Speculation in hindsight is an irrational yet you-have-every-right pastime. In passing the time during this Sixth Inning Stretch, the mother of all in-game breaks, that same looking back has made what's ahead even more intensely interesting.

Going forward, moaning, besides, does not set the vibe of victory. Never has. Get over it. The teams have.

To quote favorite son Franklin once again:

"Any fool can criticize, condemn and complain, and most fools do."

Excitement is on deck. Bottom line. The top of the sixth ended late Monday night. It turns back on, at full power, in prime time, two nights later. Babies have been born, new cars purchased, people have accepted new jobs, life has gone on. The World Series has stood still.

We have something in front of us, and behind us, that is, to borrow a word from Will Ferrell: ginormous. (OK, so let the record show he's not Benjamin Franklin.)

The sky was the limit on Monday night. When Game 5 picks up, the stars will have aligned in a way that makes this a turn-key thriller.

We have two magnificent managers, two extraordinarily hungry teams, a Rocky and a Cinderella, and we have fan bases that are emphatically engaged.

In a city where adults are charged $2 to see Mr. Franklin's final resting place, near the Betsy Ross House, down the way from the Liberty Bell, Independence Hall, the National Constitution Center and so much more, World Series history takes its place, with the potential for a statue of some sort to come of it, then a parade. Unless ...

It is unscriptable theater. Will Philadelphia fans be as into it from the get-go as they would be if it were the bottom of the sixth, score tied, in an uninterrupted Game 5? Hard to say, but one would think yes, if not more.

That's because there has been time for the passion to grow, for the context to sink in, for the added anxiety.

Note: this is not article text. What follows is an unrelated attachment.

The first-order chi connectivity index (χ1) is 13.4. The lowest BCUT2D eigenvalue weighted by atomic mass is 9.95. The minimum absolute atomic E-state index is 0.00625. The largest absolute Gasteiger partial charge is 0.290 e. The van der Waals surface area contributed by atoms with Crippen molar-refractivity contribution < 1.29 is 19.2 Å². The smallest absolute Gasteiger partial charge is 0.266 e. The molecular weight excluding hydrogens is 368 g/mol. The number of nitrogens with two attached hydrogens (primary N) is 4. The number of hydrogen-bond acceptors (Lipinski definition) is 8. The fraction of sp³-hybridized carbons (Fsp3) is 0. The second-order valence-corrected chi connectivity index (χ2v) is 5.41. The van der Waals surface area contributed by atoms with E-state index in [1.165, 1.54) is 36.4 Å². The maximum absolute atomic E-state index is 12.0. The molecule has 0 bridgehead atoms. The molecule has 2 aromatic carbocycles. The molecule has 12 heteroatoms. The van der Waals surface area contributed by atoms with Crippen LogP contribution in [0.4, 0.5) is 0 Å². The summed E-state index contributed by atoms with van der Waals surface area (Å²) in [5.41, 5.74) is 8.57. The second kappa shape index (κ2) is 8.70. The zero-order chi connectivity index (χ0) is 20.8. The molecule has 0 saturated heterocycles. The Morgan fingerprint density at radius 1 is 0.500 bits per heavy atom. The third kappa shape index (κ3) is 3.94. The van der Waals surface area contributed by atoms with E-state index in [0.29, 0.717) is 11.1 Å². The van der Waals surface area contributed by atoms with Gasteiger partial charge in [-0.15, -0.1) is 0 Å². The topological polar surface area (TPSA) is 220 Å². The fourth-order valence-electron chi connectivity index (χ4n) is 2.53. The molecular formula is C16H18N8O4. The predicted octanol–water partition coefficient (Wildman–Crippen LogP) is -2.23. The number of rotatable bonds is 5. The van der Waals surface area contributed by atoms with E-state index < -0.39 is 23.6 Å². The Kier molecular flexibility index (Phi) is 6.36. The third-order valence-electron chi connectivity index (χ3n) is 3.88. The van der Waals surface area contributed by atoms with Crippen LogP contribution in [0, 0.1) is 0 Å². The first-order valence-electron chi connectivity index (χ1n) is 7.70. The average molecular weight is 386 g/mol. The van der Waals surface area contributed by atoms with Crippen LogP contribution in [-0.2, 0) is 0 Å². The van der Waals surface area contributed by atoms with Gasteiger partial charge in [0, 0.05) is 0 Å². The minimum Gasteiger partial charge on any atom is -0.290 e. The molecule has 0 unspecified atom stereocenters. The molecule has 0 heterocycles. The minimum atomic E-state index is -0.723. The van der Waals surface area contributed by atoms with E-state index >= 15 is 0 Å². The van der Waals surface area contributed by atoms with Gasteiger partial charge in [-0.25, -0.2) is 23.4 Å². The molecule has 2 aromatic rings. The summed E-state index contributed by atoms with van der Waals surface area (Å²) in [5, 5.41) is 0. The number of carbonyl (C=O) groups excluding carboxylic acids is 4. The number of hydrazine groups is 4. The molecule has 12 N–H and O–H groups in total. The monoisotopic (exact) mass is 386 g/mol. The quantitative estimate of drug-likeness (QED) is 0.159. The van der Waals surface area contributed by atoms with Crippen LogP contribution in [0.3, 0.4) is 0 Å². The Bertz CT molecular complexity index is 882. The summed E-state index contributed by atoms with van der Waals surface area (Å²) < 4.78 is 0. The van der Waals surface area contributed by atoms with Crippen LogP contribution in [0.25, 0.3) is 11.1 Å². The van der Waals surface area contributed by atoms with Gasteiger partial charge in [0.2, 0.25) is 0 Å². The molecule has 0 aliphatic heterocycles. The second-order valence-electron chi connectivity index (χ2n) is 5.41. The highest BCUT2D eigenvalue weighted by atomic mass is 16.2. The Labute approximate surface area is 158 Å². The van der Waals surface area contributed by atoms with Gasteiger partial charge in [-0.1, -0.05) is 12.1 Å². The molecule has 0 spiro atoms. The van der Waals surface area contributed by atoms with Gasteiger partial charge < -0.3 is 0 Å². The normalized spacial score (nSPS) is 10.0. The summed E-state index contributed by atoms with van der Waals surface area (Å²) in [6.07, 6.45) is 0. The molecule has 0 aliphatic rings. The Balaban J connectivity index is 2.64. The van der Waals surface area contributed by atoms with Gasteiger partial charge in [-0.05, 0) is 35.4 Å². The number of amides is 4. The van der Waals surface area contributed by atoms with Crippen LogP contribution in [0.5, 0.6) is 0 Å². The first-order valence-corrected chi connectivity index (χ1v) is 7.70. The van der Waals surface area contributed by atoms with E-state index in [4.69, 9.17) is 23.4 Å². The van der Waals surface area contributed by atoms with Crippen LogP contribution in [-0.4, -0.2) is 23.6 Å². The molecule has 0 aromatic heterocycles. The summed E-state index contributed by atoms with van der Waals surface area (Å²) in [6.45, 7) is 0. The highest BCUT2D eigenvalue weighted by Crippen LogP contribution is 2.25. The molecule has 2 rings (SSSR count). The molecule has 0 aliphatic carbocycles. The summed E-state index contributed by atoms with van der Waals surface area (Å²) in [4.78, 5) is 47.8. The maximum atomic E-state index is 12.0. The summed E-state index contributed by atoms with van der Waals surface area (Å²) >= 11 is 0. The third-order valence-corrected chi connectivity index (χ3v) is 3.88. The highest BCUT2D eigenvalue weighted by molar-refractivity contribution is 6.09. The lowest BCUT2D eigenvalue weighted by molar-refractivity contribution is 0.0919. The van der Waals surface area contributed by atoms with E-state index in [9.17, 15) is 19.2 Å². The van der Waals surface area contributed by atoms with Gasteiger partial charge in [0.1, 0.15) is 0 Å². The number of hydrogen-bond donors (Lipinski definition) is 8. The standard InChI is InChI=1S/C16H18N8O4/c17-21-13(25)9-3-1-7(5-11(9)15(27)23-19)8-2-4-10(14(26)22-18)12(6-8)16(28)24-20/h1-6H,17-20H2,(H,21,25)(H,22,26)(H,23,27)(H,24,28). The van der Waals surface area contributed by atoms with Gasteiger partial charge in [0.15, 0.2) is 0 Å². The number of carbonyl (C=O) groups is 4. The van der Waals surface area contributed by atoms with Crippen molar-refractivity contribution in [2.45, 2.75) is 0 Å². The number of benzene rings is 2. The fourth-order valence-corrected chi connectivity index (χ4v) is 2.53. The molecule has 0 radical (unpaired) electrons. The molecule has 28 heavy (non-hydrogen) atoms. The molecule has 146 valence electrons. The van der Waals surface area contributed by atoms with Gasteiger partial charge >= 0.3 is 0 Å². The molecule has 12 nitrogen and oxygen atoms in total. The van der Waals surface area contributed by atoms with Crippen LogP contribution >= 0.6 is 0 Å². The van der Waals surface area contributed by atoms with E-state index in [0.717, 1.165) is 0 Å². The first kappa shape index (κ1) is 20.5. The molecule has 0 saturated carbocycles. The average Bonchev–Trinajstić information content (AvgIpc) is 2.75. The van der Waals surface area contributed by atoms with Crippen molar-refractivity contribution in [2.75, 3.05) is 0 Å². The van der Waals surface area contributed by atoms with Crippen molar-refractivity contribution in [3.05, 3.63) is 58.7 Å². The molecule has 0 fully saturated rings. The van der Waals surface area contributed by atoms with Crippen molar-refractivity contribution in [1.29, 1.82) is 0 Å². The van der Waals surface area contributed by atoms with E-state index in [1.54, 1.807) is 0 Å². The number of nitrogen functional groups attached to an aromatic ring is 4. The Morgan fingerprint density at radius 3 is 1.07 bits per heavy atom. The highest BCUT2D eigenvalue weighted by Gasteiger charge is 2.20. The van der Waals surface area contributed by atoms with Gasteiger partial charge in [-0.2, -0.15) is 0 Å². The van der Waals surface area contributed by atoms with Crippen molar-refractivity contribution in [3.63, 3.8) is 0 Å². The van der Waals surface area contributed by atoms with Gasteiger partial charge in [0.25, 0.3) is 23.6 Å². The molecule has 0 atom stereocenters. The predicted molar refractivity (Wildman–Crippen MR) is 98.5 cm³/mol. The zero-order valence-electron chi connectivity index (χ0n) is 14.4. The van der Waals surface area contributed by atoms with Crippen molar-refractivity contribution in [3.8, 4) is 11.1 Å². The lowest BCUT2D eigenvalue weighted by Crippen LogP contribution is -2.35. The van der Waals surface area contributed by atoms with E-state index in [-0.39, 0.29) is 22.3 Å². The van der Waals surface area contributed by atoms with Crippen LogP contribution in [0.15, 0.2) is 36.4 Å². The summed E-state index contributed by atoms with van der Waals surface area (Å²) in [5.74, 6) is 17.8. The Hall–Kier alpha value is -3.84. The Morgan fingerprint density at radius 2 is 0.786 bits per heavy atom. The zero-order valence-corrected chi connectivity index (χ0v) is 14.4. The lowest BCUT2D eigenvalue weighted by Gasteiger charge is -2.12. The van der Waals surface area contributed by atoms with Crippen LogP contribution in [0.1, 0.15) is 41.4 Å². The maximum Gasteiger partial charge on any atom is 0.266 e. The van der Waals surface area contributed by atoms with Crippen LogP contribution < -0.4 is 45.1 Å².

Pull up a chair, not that many in Citizens Bank Park will be seated. They'll opt to stand as if every pitch is being delivered on a full count. There's no time to pace yourselves, fans of both teams, or fans of the sport generally.

It's on. Go time. You want a piece of me?

This is the Fall Classic. Tampa Bay's offense has nine outs to play with. Philadelphia has a dozen. The pitching staffs and hitters have to navigate constantly crucial situations. The defenses will be under the microscope. All of this, fittingly, is happening on a night when every breath will be visible in the historic Philly air.

Those white towels will be waving. They do not signify surrender. Quite the opposite. They may, instead, represent wings. Tonight, Game 5 takes flight, like a rocket.

It's the bottom of the sixth, and for roughly an hour and a half, postseason baseball is poised to be on top of the world.

You are cordially invited to follow this bit of wisdom from Mr. Franklin as October 2008 ticks to its close, whatever direction it inspires: "Do not squander time, for that is the stuff life is made of."

Dinn Mann is the Editor in Chief for MLB.com. This story was not subject to the approval of Major League Baseball or its clubs.